Preview · Article · Feb 2009 · Journal of Andrology
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    • "In fact, a recent study with rhesus monkey sperm has shown that there were no significant differences in chromosome damage between fresh sperm and frozen-thawed sperm when motile sperm were selected for ICSI (Li et al, 2007). In addition to percentage motility, recording the forward progression scale (Yeoman et al, 2005) and the sperm longevity may provide a more accurate estimation of sperm quality after thawing. Future studies should evaluate the possibility of developing a composite index that incorporates the progressive scale into the motility estimation as well as the sperm longevity after thawing. "
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    ABSTRACT: Recently, there has been an increased interest in preservation of epididymal sperm as a potential source of material for genetic resource banking; however, cryopreservation of epididymal sperm from the rhesus monkey has not been explored. This study evaluated the effect of prolonged refrigerated storage of the intact cauda epididymides at various conditions on the postthaw motility of rhesus monkey epididymal spermatozoa, and also tested whether altering cryoprotectants and cooling methods could improve post-thaw motility for epididymal sperm after refrigerated storage. Motility before freezing decreased significantly after refrigerated storage (0 degrees C) for a period of 24 or 48 hours. Although postthaw motility was not significantly different after 24 hours of refrigerated storage, epididymides stored at a higher temperature (4 degrees C-10 degrees C) yielded better results, but postthaw motility still decreased significantly after 48 hours of refrigerated storage at 4 degrees C. Comparisons of glycerol and ethylene glycol at 3% and 6% revealed similar postthaw motility. However, consistently high postthaw motility was obtained with 3% glycerol throughout all freezing trials regardless of whether samples were collected fresh or after refrigerated storage for 24 or 48 hours. Cooling at a higher rate of 220 degrees C/min was found to yield better postthaw motility than the slower rate of 29 degrees C/min. Thawing time duration was evaluated, and a minimum of 30 seconds was required for thawing 0.25-mL straws containing 50-microL semen samples. An overall average of 42% postthaw motility was obtained for rhesus monkey epididymal sperm packed in 3% glycerol and cooled after 24 or 48 hours refrigerated storage. These postthaw motility results for epididymal sperm indicate that this method should be practical for use in preserving epididymal sperm, even if tissue must be shipped from sites remote from the cryopreservation laboratory.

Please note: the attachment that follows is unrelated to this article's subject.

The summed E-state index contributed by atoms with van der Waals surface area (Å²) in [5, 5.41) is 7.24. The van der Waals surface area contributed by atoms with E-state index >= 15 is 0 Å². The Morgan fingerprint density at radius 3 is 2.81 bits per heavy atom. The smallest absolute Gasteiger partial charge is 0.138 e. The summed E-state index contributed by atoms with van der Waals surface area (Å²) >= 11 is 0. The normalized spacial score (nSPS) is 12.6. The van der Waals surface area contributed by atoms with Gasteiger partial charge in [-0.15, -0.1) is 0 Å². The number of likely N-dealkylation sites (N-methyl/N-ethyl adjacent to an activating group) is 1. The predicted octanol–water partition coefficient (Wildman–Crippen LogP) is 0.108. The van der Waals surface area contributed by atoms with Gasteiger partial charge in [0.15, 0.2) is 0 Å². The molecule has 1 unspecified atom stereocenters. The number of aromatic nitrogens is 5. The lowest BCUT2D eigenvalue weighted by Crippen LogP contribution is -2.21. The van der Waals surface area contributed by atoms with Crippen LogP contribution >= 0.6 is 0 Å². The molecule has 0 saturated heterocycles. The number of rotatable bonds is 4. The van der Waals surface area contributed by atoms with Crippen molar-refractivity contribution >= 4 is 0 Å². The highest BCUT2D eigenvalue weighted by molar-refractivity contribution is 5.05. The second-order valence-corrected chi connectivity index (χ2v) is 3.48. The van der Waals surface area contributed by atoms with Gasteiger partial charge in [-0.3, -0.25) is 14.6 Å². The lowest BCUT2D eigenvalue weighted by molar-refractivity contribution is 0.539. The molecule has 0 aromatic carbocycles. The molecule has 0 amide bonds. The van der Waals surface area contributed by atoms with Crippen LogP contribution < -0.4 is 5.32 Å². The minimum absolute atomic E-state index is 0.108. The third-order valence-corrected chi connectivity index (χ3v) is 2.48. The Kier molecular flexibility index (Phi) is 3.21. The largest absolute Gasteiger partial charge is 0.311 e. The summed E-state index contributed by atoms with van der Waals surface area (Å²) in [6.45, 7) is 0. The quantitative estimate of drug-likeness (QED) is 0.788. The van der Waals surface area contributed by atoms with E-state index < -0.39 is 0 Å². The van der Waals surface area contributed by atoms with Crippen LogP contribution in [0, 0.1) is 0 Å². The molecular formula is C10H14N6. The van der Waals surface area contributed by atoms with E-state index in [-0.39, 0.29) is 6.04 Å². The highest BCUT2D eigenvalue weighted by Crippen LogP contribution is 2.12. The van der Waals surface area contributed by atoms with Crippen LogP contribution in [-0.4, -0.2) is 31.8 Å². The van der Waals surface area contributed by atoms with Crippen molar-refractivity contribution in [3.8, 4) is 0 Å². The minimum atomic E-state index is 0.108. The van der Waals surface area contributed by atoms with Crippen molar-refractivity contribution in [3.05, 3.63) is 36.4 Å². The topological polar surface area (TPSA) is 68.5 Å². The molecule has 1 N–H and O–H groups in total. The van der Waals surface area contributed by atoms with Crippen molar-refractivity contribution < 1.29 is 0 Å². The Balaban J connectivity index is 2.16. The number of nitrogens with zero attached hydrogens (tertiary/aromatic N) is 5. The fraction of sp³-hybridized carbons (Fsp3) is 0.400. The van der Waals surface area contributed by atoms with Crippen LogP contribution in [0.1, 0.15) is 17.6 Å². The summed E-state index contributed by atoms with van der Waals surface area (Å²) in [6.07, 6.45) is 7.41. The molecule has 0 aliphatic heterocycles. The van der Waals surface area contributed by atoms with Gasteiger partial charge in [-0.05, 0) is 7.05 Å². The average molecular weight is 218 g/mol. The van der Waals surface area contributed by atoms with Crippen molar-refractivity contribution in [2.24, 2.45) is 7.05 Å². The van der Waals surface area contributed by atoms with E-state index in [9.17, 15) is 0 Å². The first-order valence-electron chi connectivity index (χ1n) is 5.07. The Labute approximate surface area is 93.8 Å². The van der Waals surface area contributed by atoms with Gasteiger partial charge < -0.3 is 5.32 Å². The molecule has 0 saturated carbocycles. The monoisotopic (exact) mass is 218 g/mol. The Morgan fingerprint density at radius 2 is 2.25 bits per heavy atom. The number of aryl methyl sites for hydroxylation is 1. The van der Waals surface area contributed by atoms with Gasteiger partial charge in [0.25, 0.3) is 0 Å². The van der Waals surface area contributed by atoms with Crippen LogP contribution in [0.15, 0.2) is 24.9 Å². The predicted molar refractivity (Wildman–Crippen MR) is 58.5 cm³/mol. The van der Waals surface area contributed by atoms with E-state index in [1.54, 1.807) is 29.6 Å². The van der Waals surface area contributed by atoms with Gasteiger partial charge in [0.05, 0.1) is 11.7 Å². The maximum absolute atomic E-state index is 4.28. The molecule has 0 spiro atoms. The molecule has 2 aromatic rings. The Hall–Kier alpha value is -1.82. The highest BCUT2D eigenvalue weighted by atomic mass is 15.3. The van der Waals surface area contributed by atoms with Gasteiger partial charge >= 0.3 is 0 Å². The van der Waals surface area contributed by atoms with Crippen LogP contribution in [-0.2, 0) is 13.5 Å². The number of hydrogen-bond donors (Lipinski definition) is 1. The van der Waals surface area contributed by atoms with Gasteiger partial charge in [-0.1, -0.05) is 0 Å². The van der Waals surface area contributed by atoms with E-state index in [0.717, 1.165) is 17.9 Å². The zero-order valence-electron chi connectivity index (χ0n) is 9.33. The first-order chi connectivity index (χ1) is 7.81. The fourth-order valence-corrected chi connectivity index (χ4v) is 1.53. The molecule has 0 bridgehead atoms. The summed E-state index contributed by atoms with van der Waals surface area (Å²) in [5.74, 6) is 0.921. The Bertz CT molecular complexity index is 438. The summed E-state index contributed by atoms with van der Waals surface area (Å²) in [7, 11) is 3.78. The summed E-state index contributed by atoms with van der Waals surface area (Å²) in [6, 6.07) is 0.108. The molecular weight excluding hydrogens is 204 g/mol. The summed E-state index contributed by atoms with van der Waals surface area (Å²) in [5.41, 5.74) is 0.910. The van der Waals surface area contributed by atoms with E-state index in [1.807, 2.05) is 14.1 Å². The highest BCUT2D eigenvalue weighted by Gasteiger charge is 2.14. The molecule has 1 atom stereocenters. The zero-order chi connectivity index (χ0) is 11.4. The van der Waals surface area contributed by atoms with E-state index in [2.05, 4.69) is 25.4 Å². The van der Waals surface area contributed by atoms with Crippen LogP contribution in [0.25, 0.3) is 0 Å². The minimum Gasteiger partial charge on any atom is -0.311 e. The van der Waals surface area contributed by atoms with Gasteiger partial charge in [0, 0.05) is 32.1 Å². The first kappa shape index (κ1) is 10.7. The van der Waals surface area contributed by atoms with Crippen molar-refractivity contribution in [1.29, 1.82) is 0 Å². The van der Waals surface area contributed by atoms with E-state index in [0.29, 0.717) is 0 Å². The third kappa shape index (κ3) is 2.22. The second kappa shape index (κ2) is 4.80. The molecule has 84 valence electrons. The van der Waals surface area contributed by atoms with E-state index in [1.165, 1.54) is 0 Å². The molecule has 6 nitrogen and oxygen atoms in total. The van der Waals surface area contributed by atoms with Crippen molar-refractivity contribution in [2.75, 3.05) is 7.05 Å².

Preview · Article · Jan 2008 · Journal of Andrology
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    ABSTRACT: Fresh and frozen-thawed rhesus monkey sperm were analyzed for DNA damage using the comet assay and for chromosome damage by cytogenetic analysis after intracytoplasmic sperm injection (ICSI) into mouse oocytes. The percentage of fresh sperm with damaged DNA in ejaculated semen was 0 to 2.7% (n = 5). Conventional cryopreservation and storage in liquid nitrogen caused DNA damage in 25.3% to 43.7% of sperm; when sperm were frozen without cryoprotectants, 52.7% to 92.0% of thawed sperm had DNA damage. However, no significant difference in chromosome damage was found between fresh sperm and frozen-thawed sperm when motile sperm were selected for ICSI. The percentage of sperm with abnormal karyotypes ranged from 0 to 8.3%. The most common structural chromosomal abnormalities in fresh motile sperm and frozen-thawed motile sperm were chromosome breaks or fragments. Our findings suggest that genetically competent frozen-thawed macaque sperm can be selected for fertilization by using only motile sperm for ICSI.
    Full-text · Article · Feb 2007 · Journal of Andrology